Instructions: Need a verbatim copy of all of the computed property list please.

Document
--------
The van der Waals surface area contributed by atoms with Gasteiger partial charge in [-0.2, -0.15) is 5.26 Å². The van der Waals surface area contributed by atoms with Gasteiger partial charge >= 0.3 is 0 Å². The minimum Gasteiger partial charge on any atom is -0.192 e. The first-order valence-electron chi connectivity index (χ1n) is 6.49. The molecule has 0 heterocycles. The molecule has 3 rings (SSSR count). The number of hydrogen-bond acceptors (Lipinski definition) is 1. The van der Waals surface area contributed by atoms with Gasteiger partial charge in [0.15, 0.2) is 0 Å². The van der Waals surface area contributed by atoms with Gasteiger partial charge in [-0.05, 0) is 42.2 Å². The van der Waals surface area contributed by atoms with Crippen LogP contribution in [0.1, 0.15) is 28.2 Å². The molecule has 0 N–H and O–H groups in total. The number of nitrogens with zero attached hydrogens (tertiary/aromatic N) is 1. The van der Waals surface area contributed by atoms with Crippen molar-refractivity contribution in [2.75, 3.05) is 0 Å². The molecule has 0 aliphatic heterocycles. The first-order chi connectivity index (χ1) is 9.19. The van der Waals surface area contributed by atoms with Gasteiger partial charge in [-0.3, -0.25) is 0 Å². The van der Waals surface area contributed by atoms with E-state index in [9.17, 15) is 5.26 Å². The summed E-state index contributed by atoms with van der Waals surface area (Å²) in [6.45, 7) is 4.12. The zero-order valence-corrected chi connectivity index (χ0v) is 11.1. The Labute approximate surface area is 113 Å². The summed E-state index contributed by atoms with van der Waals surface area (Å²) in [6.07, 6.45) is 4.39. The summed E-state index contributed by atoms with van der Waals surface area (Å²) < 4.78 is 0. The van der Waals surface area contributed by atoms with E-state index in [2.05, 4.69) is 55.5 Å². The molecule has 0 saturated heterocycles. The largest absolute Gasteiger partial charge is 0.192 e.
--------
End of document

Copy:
The van der Waals surface area contributed by atoms with Gasteiger partial charge in [-0.2, -0.15) is 5.26 Å². The van der Waals surface area contributed by atoms with Gasteiger partial charge >= 0.3 is 0 Å². The minimum Gasteiger partial charge on any atom is -0.192 e. The first-order valence-electron chi connectivity index (χ1n) is 6.49. The molecule has 0 heterocycles. The molecule has 3 rings (SSSR count). The number of hydrogen-bond acceptors (Lipinski definition) is 1. The van der Waals surface area contributed by atoms with Gasteiger partial charge in [0.15, 0.2) is 0 Å². The van der Waals surface area contributed by atoms with Gasteiger partial charge in [-0.05, 0) is 42.2 Å². The van der Waals surface area contributed by atoms with Crippen LogP contribution in [0.1, 0.15) is 28.2 Å². The molecule has 0 N–H and O–H groups in total. The number of nitrogens with zero attached hydrogens (tertiary/aromatic N) is 1. The van der Waals surface area contributed by atoms with Crippen molar-refractivity contribution in [2.75, 3.05) is 0 Å². The molecule has 0 aliphatic heterocycles. The first-order chi connectivity index (χ1) is 9.19. The van der Waals surface area contributed by atoms with Gasteiger partial charge in [-0.3, -0.25) is 0 Å². The van der Waals surface area contributed by atoms with E-state index in [9.17, 15) is 5.26 Å². The summed E-state index contributed by atoms with van der Waals surface area (Å²) in [6.45, 7) is 4.12. The zero-order valence-corrected chi connectivity index (χ0v) is 11.1. The Labute approximate surface area is 113 Å². The summed E-state index contributed by atoms with van der Waals surface area (Å²) in [6.07, 6.45) is 4.39. The summed E-state index contributed by atoms with van der Waals surface area (Å²) < 4.78 is 0. The van der Waals surface area contributed by atoms with E-state index in [2.05, 4.69) is 55.5 Å². The molecule has 0 saturated heterocycles. The largest absolute Gasteiger partial charge is 0.192 e.